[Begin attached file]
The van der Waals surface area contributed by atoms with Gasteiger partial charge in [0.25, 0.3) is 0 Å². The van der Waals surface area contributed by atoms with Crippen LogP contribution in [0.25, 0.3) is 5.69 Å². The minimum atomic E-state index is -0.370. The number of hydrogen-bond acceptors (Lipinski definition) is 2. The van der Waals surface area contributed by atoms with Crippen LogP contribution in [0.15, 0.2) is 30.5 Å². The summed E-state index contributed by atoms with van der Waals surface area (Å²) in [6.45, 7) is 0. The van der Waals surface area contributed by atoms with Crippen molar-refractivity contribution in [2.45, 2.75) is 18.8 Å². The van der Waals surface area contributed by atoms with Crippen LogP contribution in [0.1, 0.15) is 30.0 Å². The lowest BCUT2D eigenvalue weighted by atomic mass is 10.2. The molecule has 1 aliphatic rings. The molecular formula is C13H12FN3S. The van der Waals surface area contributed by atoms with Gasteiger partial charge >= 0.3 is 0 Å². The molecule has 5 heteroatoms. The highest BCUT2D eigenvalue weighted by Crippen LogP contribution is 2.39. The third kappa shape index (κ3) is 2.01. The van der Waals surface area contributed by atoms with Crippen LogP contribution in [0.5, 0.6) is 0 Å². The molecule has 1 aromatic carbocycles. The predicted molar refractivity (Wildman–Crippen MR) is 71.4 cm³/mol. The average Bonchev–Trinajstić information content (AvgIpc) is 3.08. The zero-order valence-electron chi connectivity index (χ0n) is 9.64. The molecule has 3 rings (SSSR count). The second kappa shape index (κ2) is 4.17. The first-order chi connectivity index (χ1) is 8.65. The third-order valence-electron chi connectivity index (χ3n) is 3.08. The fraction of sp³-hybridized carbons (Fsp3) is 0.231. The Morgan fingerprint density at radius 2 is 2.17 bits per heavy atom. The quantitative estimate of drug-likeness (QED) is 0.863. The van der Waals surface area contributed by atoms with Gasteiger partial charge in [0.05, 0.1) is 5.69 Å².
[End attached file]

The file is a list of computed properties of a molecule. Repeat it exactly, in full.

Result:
The van der Waals surface area contributed by atoms with Gasteiger partial charge in [0.25, 0.3) is 0 Å². The van der Waals surface area contributed by atoms with Crippen LogP contribution in [0.25, 0.3) is 5.69 Å². The minimum atomic E-state index is -0.370. The number of hydrogen-bond acceptors (Lipinski definition) is 2. The van der Waals surface area contributed by atoms with Crippen LogP contribution in [0.15, 0.2) is 30.5 Å². The summed E-state index contributed by atoms with van der Waals surface area (Å²) in [6.45, 7) is 0. The van der Waals surface area contributed by atoms with Crippen molar-refractivity contribution in [2.45, 2.75) is 18.8 Å². The van der Waals surface area contributed by atoms with Crippen LogP contribution in [0.1, 0.15) is 30.0 Å². The lowest BCUT2D eigenvalue weighted by atomic mass is 10.2. The molecule has 1 aliphatic rings. The molecular formula is C13H12FN3S. The van der Waals surface area contributed by atoms with Gasteiger partial charge >= 0.3 is 0 Å². The molecule has 5 heteroatoms. The highest BCUT2D eigenvalue weighted by Crippen LogP contribution is 2.39. The third kappa shape index (κ3) is 2.01. The van der Waals surface area contributed by atoms with Crippen LogP contribution in [0.5, 0.6) is 0 Å². The molecule has 1 aromatic carbocycles. The predicted molar refractivity (Wildman–Crippen MR) is 71.4 cm³/mol. The average Bonchev–Trinajstić information content (AvgIpc) is 3.08. The zero-order valence-electron chi connectivity index (χ0n) is 9.64. The molecule has 3 rings (SSSR count). The second kappa shape index (κ2) is 4.17. The first-order chi connectivity index (χ1) is 8.65. The third-order valence-electron chi connectivity index (χ3n) is 3.08. The fraction of sp³-hybridized carbons (Fsp3) is 0.231. The Morgan fingerprint density at radius 2 is 2.17 bits per heavy atom. The quantitative estimate of drug-likeness (QED) is 0.863. The van der Waals surface area contributed by atoms with Gasteiger partial charge in [0.05, 0.1) is 5.69 Å².